I had the opportunity to begin this work through the ExCo, and I will be the teacher next semester. I also will be doing a private reading that will allow me to use education theory and my knowledge about the immigration system to create and implement programs. I am so excited to be starting my senior year knowing that my educational experience this year will be so perfectly coupled with the practical experience of my job and that the two will be able to complement each other. I have found the niche at Oberlin that allows me to feel productive and connected to my experience abroad.
* * * * *
When I left Josana’s case, it was to drive a man, Lorenzo, to the immigration office. Lorenzo was 73 and had been living in Ohio for 15 years. He had five kids, four of whom were U.S. citizens. Three months earlier, he had been driving four miles above the speed limit when he was pulled over. He was ordered to leave immediately, but he asked for an extension since his wife had been recently diagnosed with breast cancer. His request was accepted. The cancer was getting worse and as his departure date loomed, he requested a second extension.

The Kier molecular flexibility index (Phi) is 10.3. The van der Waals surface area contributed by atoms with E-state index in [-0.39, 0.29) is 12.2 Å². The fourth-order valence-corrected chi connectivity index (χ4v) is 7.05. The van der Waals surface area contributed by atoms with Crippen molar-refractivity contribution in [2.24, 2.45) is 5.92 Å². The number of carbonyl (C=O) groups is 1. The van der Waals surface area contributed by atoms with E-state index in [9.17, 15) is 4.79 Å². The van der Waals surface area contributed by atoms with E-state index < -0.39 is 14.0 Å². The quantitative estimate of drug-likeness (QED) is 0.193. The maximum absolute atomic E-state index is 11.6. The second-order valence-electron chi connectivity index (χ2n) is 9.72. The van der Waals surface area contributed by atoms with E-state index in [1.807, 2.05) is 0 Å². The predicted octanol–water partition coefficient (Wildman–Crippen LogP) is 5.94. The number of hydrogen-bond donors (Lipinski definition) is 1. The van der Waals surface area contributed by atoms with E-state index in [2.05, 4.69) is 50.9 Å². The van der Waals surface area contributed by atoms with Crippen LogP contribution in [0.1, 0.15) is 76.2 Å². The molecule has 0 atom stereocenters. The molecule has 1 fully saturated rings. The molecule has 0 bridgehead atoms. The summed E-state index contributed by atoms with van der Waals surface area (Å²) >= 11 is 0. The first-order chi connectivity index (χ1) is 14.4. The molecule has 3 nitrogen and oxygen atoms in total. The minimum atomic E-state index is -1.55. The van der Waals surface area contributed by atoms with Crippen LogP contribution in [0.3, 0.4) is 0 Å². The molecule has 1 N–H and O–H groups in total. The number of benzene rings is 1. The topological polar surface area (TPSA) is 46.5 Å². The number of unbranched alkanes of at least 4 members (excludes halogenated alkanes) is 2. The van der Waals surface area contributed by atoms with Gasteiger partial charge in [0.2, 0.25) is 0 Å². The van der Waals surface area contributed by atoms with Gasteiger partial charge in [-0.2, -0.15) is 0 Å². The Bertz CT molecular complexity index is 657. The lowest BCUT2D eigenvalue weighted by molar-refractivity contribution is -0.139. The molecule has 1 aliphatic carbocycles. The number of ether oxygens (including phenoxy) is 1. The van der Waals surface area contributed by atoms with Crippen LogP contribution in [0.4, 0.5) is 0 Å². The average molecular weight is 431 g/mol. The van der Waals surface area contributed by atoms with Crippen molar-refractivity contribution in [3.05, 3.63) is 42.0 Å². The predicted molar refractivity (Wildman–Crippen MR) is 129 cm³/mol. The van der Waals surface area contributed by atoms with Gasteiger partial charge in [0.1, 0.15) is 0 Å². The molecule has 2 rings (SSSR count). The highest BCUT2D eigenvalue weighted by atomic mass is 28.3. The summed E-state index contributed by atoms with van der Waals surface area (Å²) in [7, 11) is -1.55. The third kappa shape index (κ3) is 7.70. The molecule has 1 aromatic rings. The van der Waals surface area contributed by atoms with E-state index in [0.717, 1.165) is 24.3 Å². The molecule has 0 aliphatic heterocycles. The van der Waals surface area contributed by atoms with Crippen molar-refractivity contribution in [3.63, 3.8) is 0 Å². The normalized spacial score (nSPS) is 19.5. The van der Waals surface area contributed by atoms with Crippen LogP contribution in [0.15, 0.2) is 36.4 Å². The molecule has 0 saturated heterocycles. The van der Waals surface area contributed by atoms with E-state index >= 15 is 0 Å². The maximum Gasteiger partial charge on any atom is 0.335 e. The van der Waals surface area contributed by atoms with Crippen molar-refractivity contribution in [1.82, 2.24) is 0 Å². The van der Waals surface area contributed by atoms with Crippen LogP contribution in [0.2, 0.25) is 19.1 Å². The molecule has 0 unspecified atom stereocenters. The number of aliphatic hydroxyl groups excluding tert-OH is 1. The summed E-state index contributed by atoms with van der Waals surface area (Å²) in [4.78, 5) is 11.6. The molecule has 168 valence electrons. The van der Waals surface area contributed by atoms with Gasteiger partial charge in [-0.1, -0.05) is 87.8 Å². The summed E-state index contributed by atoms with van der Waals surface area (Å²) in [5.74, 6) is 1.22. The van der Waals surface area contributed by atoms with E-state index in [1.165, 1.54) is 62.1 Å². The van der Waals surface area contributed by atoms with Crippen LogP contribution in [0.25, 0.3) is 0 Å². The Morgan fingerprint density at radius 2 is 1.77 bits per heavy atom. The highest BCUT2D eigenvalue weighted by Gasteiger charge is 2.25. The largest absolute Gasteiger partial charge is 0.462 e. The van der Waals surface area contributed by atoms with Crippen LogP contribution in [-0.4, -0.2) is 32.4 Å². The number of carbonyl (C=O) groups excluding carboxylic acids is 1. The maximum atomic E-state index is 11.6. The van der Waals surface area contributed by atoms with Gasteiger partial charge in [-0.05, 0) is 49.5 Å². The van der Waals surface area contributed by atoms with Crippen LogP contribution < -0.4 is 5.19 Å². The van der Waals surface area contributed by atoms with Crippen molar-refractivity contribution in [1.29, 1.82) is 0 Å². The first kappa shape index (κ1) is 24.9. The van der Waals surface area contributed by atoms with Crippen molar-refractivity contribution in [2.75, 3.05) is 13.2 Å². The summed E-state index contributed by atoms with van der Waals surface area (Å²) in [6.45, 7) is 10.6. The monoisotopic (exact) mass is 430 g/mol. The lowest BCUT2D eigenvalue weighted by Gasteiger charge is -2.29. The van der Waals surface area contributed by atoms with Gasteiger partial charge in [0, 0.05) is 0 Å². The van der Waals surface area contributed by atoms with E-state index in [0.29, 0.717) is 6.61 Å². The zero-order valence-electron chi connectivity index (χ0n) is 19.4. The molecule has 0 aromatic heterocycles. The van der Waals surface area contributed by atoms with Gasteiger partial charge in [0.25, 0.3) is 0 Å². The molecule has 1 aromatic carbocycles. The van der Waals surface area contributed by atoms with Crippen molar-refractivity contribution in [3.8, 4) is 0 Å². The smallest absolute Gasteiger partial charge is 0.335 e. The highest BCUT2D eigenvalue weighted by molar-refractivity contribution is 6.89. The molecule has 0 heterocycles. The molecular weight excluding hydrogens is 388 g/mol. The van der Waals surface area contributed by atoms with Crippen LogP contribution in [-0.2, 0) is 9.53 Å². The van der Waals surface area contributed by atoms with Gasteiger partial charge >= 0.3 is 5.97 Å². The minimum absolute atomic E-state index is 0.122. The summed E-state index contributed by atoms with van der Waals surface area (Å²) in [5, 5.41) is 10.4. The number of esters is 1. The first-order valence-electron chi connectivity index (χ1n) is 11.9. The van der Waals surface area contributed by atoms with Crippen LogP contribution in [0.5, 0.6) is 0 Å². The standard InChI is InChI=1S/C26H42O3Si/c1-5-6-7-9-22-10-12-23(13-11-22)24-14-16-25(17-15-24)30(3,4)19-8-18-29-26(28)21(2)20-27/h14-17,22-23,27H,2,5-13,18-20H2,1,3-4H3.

He didn’t hear any reply for a month, so when the immigration office sent him a date to come in, he went. Assuming it was an appointment, he brought no luggage and said no goodbyes. “I just want to follow the law,” he told us as we drove into the parking lot. Upon his arrival some officers cuffed him and put him in the immigration jail. I asked the officer what was happening with his case. “His extension was denied, we were going to send him out a letter today. We probably won’t have any room on the plane today, but maybe next week.” We couldn’t do anything about it, so we left him with the immigration officers.
I walked out feeling immensely helpless. This was a more than daily occurrence. He hadn’t even said goodbye to his wife. As we drove away, I got a text from Josana. “We won.”